Dealing with emergencies is always a challenge. When such situations are long-lasting, widespread, multi-faceted, and ever-changing that makes them even harder to address. This is succinctly sums up the environment emergency response teams are facing in light of Hurricane Harvey.
“We have multiple aircraft, multiple small boats, states, multiple counties, city and multiple federal resources all in the water, all in the air at the same time, and their rescues are nonstop,” U.S. Coast Guard Lt. Commander Michael Attanasio recently told PBS.
And the situation is changing every minute, he added. For example, he said, as a helicopter or other emergency vehicle is en route, emergency services may receive a call from someone else in the area that is in urgent need of assistance.
“Say that there’s a shelter or say there’s a specific home taking water, rising floodwater,” Attanasio said. “We will immediately dispatch a helicopter, and we will try to prioritize those as best we can to the most urgent case. But as our helicopter is en route, that helicopter may then encounter another person in distress that we may not have realized was in distress, that they weren’t able to make an emergency call.”
Active call monitoring is one tool emergency service organizations can employ to help people who are able to call for help get the treatment they deserve. And it can assist emergency services in understanding where their help is most urgently needed and what they need to bring to help.
This tool is typically employed to allow for more personalized call center agent coaching. But it can also be used to identify callers who need need priority treatment – whether they are a retailer’s best customers or an emergency services caller in a dire situation.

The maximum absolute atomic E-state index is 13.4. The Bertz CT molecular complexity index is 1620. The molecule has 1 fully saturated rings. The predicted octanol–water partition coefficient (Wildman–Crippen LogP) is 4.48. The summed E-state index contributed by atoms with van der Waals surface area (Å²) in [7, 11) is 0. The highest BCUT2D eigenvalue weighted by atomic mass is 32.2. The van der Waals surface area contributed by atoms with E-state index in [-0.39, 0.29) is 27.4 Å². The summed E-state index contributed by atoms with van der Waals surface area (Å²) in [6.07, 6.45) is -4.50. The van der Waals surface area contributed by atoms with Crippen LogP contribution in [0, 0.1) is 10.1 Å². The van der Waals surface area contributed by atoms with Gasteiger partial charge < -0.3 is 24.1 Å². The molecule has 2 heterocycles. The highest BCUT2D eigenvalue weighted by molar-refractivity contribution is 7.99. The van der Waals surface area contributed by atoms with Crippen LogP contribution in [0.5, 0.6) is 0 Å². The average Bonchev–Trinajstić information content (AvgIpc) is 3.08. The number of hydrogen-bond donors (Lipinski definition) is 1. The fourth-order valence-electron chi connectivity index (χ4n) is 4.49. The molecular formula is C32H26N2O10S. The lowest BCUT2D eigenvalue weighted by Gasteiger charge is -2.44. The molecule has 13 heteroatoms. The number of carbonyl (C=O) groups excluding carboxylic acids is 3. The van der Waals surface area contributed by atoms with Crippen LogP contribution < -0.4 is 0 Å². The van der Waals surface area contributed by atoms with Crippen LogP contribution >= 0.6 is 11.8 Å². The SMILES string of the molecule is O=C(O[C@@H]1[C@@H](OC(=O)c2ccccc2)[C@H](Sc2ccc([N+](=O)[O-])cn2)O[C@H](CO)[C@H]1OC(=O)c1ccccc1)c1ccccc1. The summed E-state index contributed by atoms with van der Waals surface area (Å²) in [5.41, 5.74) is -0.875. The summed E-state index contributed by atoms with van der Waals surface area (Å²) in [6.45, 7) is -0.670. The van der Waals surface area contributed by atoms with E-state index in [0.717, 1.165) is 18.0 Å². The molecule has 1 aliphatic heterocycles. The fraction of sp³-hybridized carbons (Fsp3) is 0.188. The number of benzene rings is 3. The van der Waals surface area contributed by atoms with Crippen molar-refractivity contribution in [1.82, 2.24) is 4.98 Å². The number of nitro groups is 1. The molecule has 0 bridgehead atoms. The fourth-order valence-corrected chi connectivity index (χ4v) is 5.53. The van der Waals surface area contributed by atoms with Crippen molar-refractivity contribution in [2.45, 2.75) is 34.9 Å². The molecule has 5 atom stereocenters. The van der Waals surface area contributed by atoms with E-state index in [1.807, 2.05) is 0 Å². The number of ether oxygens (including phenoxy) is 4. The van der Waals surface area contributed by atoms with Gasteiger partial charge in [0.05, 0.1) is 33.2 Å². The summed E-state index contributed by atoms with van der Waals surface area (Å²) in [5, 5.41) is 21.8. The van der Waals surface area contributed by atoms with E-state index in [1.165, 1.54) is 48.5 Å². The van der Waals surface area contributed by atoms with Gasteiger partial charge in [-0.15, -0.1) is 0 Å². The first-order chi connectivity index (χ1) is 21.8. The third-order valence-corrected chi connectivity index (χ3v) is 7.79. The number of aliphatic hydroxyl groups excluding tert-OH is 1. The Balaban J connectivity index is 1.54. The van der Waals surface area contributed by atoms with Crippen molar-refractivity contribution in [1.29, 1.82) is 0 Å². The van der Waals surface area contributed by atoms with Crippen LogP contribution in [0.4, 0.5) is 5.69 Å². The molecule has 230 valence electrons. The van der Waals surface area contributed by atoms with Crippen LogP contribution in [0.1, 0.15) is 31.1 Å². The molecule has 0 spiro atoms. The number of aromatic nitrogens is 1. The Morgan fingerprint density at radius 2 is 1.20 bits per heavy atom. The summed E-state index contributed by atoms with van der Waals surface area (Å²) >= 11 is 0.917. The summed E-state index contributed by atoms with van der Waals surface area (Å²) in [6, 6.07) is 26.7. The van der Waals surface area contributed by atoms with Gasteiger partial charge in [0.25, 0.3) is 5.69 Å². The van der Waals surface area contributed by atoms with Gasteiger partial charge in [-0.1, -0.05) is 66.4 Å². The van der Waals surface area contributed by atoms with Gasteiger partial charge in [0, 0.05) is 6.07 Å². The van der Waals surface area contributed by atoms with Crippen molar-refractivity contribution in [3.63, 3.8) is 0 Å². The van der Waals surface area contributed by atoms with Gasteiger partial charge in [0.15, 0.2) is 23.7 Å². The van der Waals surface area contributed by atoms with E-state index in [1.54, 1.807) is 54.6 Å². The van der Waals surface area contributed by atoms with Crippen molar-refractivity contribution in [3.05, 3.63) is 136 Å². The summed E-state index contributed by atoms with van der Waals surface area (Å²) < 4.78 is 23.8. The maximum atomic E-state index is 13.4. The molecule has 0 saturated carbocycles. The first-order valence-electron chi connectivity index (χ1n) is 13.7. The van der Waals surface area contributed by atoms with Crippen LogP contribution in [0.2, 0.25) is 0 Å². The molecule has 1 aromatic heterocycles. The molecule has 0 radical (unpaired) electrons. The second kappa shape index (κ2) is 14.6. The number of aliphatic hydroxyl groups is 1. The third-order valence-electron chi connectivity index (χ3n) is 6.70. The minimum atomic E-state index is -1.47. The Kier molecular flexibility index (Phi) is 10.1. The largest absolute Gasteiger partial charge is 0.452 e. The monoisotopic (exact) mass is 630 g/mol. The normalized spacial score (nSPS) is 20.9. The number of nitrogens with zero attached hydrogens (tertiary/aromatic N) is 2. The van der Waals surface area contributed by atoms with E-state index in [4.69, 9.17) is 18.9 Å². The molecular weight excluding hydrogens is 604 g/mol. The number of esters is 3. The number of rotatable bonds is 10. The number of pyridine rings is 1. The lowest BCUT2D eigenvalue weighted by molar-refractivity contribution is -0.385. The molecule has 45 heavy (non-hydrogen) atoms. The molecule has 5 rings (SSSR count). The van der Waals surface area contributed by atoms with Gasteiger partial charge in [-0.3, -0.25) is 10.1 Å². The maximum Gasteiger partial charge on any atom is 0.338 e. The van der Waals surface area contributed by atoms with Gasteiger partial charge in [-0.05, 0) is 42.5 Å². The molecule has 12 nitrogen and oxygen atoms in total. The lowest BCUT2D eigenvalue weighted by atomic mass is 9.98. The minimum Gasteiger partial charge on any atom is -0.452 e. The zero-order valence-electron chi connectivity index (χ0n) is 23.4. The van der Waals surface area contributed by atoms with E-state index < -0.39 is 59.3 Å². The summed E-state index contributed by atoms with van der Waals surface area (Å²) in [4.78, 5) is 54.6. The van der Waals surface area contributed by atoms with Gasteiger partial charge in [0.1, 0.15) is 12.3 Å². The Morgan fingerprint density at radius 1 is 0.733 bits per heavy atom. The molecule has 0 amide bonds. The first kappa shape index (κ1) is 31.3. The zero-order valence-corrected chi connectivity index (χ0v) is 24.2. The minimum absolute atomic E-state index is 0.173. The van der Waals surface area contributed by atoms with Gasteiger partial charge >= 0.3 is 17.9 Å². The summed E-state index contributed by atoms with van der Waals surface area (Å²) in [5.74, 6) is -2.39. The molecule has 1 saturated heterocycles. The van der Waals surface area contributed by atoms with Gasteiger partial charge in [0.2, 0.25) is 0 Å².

When emergencies occur, particularly ones impacting a large number of people, this kind of solution can be especially important. Just consider that over the weekend one 911 operator alone had 250 callers on hold.
In a situation like this, it’s no surprise that there are more calls than capacity. But active call monitoring can help prioritize incoming requests.
“It just seems there’s no end in sight to the tragedies that our community is facing,” said Houston Police Department Chief Art Acevedo, who told PBS that his department has responded to more than 60,000 calls for service and rescued more than 2,000 individuals.
MaryJane Mudd of the American Red Cross added: “It’s just growing and growing and growing…. I have lived here 25 years, and I have never seen anything like it.”